Cricket Club. We were still playing with home-made bats and wickets,
apart from a second-hand cricket ball, which we had managed to procure
from some source. I remember how I tried to wrap rubber strip round the
handle of my bat, which had been made by my father, to try to take the
‘sting’ out of it when the cricket ball was hit. The earliest game which we
had with this primitive ‘gear’ was against Burghmuir Cricket Club, another
bunch of 14-15 –year –olds, and it was played in a playing-field in the
Burghmuir area at the foot of the Craigs. I don’t know who won the
match, but it helped to cement the team spirit which we were trying to
Around 1930, we were told that a Cricket League was in course of
being formed in the Stirling District – to be called the Stirling and District
Junior Cricket League, and we quickly formed the ambition to join. We
realised that our attainments could not be regarded as first-class, on the
same level as those connected with Stirling County Cricket Club, whom
we were happy to watch at Williamfield when we were not otherwise
engaged on our own activities.
The season 1930 was the first season on which Riverside Cricket
Club existed and had been organised and conducted on established lines.
Home matches were played either in Riverside Park or in the King’s Park,
to which we were gradually moving, as our regular ‘home ground’. The
Club was dependant on the Town Council cutting the grass, and the
condition of the pitches left a great deal to be desired. We resolved to join
the new League, however, and become full playing members as from
season 1931. Our funds were very low at the end of the 1930 season, and
a subscription of 7s 6d. was decided upon for 1931. Since the
membership was only 13 during this season, a special effort was to be
made to increase it to 15 -20 by the beginning of the 1931 season. We
had played 14 games in all during 1930, winning 7, drawing 2, and losing
5. The total number of runs scored by the Club in these matches was 641,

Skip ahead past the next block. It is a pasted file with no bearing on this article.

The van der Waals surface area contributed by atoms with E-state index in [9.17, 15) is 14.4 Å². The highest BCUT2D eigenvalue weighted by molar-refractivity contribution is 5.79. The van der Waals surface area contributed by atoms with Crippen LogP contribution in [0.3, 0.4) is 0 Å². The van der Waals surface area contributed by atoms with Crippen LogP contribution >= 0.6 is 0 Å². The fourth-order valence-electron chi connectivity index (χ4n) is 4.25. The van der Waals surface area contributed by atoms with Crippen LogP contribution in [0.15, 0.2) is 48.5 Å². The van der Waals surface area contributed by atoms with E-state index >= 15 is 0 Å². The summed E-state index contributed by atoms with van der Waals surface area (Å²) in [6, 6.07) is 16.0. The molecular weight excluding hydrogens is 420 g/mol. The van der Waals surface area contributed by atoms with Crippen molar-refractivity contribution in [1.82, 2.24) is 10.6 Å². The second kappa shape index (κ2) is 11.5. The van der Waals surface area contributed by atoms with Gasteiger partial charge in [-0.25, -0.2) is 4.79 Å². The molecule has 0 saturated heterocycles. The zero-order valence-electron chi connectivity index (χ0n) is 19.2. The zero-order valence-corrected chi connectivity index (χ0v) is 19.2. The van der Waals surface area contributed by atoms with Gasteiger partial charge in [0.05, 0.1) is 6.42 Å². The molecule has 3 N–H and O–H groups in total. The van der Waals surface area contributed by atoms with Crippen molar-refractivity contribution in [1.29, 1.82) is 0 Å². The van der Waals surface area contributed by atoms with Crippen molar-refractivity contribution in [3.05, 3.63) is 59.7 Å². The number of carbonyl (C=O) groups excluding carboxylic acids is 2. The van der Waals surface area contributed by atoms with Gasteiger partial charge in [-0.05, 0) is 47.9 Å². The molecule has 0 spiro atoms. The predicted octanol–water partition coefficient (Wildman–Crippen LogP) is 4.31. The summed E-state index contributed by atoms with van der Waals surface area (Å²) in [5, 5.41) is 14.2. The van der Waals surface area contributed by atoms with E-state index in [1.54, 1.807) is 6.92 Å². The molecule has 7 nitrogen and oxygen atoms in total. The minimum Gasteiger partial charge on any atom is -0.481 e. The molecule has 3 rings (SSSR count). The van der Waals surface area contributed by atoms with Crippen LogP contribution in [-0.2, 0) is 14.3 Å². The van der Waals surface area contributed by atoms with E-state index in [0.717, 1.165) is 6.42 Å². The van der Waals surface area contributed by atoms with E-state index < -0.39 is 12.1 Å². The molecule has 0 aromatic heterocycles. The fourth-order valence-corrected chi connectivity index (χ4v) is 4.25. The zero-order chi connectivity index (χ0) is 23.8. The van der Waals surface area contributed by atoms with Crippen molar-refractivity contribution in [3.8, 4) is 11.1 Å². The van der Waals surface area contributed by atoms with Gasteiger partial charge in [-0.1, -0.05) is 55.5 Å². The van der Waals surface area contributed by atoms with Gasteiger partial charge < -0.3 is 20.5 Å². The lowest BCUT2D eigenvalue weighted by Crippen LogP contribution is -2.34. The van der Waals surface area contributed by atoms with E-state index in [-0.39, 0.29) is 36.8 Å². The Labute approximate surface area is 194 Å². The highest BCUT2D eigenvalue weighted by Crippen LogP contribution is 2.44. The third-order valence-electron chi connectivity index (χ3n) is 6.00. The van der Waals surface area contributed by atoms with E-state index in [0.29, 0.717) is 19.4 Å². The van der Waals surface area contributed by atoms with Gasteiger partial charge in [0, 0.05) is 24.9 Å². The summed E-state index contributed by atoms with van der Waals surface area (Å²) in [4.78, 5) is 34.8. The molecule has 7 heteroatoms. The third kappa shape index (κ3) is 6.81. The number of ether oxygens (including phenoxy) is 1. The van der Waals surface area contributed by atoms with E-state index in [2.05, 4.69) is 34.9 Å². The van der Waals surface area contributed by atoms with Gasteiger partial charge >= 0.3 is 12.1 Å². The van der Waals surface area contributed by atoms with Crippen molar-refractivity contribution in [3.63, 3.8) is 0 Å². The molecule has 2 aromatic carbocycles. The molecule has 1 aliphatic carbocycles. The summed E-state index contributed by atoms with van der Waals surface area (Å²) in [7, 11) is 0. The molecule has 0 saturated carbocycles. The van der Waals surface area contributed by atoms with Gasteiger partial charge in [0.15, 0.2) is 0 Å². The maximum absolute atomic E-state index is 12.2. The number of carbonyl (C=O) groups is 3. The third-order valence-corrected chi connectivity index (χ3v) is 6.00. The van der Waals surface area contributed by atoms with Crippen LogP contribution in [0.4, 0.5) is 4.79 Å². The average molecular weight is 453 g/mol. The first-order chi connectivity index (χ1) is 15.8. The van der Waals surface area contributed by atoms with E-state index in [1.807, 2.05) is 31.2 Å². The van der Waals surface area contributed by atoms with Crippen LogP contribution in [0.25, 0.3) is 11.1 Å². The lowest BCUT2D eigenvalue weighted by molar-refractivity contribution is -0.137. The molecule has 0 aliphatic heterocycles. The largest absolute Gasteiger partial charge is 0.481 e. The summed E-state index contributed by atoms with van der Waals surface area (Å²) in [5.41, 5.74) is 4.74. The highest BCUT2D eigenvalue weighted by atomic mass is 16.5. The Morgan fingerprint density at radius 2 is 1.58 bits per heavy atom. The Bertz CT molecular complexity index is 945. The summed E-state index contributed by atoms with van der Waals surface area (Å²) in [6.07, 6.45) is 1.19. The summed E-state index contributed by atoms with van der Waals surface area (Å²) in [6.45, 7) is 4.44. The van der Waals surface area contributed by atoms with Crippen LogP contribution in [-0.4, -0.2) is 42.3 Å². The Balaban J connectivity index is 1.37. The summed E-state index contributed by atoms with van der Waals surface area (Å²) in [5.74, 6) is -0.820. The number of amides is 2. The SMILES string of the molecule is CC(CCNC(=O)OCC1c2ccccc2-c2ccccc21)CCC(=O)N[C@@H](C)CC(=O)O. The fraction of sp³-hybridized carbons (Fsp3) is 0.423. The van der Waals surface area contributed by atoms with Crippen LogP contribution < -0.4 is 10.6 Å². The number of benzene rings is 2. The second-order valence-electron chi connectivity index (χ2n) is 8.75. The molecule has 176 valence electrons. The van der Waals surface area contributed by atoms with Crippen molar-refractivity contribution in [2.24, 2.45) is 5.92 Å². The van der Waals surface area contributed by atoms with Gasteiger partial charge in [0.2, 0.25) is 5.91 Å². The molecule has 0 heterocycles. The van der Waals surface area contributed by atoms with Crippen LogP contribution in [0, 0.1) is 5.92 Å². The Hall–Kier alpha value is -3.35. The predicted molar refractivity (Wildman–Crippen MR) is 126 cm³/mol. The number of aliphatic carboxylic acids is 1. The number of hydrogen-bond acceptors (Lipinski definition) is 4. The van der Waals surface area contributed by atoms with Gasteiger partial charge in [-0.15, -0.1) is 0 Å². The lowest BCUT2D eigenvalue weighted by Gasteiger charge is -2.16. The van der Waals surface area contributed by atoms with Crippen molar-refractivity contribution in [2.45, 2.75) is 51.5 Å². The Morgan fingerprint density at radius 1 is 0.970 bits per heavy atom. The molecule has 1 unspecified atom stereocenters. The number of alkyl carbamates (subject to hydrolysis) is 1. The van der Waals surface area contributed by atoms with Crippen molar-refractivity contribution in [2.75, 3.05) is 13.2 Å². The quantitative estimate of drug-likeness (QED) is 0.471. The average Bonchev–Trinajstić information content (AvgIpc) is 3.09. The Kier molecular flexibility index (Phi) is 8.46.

with an average of 6 per wicket, as against 847 against, with an average of
nearly 7 per wicket. Our highest total for an innings was 100 for 8
wickets, and the highest individual score was 46 by J.H. Carlisle, who led
the batting averages for the season with an average of 7.9. He was
followed by J.P.L.McIntyre, G.M.Meredith, L.Wilson, A.M.Christie,
H.W.Hill, A.McIntosh, G.Henderson and A.Lamb, who only mustered an
average of 1.3 for 6 completed innings. J.I.Hutchison and I.Jones also
batted. On the bowling side, our mainstays were L.Wilson and A.Lamb
who took 37 and 35 wickets for 90 and 87 respectively. Most of the
other members of the team were given the opportunity of bowling at one
time or another, and appeared on the list of bowling averages.
At the end of the first year with the League, we reflected on how bad
the summer weather had been, but we were happy that, in spite of this, we
had managed to play more games than in 1930 – in all, 23 matches, of
which 5 were won, 4 were drawn, and 11 were lost. In the League
games, out of 16 games played, 5 were won, 2 were drawn, and 9 were
lost. We congratulated ourselves, however, on the further experience
which we had gained and discussed how best to field a strong team in
League games during the ensuing year.
Soon all our home games were played in the King’s Park on wickets
prepared by Stirling Town Council. The condition of the pitches, which, at
the beginning of the summer, were far from perfect, rapidly deteriorated as
the months advanced, and to escape personal injury, as much as to protect
his wicket, a batsman had to display a nimbleness of foot, a flexibility of
wrist, a quickness of the eye, and a rapidity of thought and motion that
would have done credit to a Formula 1 racing driver. Batting in the King’s
Park became a dangerous adventure. There were no protective face masks
or special padding in these days. While we regarded it as exhilarating, it
was not cricket in the best sense of the word. We did in fact formally